Putting UM astrophysicists on the map… of the cosmos
Dr. Samar Safi-Harb’s team joins the LIGO scientific collaboration
The University of Manitoba is now member of the LIGO Scientific Collaboration (LSC) – an international network of scientists utilizing the Laser Interferometer Gravitational Wave Observatory (LIGO) to advance the collective exploration of fundamentals of science.
Dr. Samar Safi-Harb, professor of physics and astronomy with the department of physics and astronomy and Canada Research Chair in Extreme Astrophysics, leads the UM team exploring the origins of heavy metals and the physics of the extreme permeating our invisible universe.
Extreme astrophysics explores the physics of the extremes of nature — extreme temperatures, magnetic fields and gravity, conditions dominating celestial collisions of exotic, dead stars like black holes and neutron stars. Safi-Harb and team will bring their expertise on the aftermath of explosions of stars and their evolution, to better understand the fundamentals of extreme events in outer space.
“Joining the LSC will allow UM to bring our complementary and diverse expertise in extreme and supernova remnants astrophysics to the collaboration to answer some of the most fundamental questions about our origins and the physics of the extreme unattainable on Earth,” said Safi-Harb. “It is a truly exciting ‘multi-messenger’ era in Astrophysics where we can view the Universe, not just with light, but also with gravitational waves. Along with the thrilling discoveries ahead of us, this collaboration will bring much visibility to UM research, benefiting current students and postdocs while attracting talent and funding for years to come.”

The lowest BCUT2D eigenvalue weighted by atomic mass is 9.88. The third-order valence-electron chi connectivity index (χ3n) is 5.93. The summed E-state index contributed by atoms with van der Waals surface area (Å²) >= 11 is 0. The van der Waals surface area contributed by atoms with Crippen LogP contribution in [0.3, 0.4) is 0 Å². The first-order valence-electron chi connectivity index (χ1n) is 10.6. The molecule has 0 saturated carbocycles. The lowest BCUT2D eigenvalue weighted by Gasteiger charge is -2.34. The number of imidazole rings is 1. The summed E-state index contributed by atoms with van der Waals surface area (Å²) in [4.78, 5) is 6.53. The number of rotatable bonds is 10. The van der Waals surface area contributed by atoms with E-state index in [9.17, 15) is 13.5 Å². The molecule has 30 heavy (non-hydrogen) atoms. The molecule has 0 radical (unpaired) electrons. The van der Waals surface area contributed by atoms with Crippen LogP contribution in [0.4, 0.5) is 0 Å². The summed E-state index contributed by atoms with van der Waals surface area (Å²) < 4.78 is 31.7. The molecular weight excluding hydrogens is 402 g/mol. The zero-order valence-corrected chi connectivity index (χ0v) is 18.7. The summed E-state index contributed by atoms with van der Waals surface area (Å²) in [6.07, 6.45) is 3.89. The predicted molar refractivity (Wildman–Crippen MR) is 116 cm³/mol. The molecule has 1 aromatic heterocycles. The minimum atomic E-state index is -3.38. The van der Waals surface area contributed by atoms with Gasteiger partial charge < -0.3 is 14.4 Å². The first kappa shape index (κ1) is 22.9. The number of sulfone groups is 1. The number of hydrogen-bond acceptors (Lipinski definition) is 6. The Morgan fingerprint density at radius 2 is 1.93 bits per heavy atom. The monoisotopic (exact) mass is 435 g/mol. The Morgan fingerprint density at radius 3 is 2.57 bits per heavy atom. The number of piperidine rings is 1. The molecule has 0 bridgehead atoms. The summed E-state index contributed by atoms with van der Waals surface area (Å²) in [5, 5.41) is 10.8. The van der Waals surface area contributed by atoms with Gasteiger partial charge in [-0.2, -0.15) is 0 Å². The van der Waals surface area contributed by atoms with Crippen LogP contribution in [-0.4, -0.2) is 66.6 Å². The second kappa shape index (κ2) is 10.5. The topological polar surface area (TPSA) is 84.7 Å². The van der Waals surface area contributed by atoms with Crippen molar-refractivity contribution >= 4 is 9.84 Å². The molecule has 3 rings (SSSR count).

Membership in this prestigious research group will provide UM researchers with opportunities for scientific discoveries and technology development, training, mentorship, collaborations, and future employment opportunities. Safi-Harb’s team will have full access to LIGO’s data and contribute to the group’s collective discoveries, leading to real impacts on our collective understanding of outer space.
“Congratulations to Dr. Safi-Harb and the entire department of physics and astronomy. By joining the LSC, UM is well positioned to make significant contributions to the knowledge and discovery of astrophysics,” said Dr. Mario Pinto, Vice-President (Research and International). “This global effort will provide UM researchers with opportunities for international collaboration, networking and data mining, and connection to future employment opportunities in academia and industry.”
As a member of the LSC, UM will have access to data from the US-based LIGO and will contribute to discovery and collaboration with other gravitational wave detectors such as Virgo in Italy and the forthcoming KAGRA in Japan.